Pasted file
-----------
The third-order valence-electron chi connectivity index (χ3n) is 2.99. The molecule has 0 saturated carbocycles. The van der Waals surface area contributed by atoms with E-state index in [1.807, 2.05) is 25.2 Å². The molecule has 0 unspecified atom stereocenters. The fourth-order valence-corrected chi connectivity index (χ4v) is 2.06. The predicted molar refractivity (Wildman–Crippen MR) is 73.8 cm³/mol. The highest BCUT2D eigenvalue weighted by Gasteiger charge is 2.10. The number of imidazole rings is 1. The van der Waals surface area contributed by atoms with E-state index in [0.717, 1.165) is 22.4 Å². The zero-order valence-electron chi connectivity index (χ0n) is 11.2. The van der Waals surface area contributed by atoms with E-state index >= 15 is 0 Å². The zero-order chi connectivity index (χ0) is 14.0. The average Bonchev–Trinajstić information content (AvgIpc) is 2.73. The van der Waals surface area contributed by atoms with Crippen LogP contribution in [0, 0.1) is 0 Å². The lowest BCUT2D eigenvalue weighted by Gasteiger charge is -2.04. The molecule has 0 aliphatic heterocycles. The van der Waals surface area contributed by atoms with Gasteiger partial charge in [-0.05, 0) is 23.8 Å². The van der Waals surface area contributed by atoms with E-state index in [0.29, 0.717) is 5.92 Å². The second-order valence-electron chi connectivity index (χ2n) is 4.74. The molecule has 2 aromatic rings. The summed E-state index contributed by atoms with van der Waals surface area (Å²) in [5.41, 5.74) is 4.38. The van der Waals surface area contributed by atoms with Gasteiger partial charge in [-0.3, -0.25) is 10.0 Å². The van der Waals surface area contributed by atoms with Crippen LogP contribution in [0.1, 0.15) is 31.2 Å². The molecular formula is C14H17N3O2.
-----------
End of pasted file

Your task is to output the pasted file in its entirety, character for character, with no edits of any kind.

The third-order valence-electron chi connectivity index (χ3n) is 2.99. The molecule has 0 saturated carbocycles. The van der Waals surface area contributed by atoms with E-state index in [1.807, 2.05) is 25.2 Å². The molecule has 0 unspecified atom stereocenters. The fourth-order valence-corrected chi connectivity index (χ4v) is 2.06. The predicted molar refractivity (Wildman–Crippen MR) is 73.8 cm³/mol. The highest BCUT2D eigenvalue weighted by Gasteiger charge is 2.10. The number of imidazole rings is 1. The van der Waals surface area contributed by atoms with E-state index in [0.717, 1.165) is 22.4 Å². The zero-order valence-electron chi connectivity index (χ0n) is 11.2. The van der Waals surface area contributed by atoms with E-state index >= 15 is 0 Å². The zero-order chi connectivity index (χ0) is 14.0. The average Bonchev–Trinajstić information content (AvgIpc) is 2.73. The van der Waals surface area contributed by atoms with Crippen LogP contribution in [0, 0.1) is 0 Å². The lowest BCUT2D eigenvalue weighted by Gasteiger charge is -2.04. The molecule has 0 aliphatic heterocycles. The van der Waals surface area contributed by atoms with Gasteiger partial charge in [-0.05, 0) is 23.8 Å². The van der Waals surface area contributed by atoms with E-state index in [0.29, 0.717) is 5.92 Å². The second-order valence-electron chi connectivity index (χ2n) is 4.74. The molecule has 2 aromatic rings. The summed E-state index contributed by atoms with van der Waals surface area (Å²) in [5.41, 5.74) is 4.38. The van der Waals surface area contributed by atoms with Gasteiger partial charge in [-0.3, -0.25) is 10.0 Å². The van der Waals surface area contributed by atoms with Crippen LogP contribution in [0.1, 0.15) is 31.2 Å². The molecular formula is C14H17N3O2.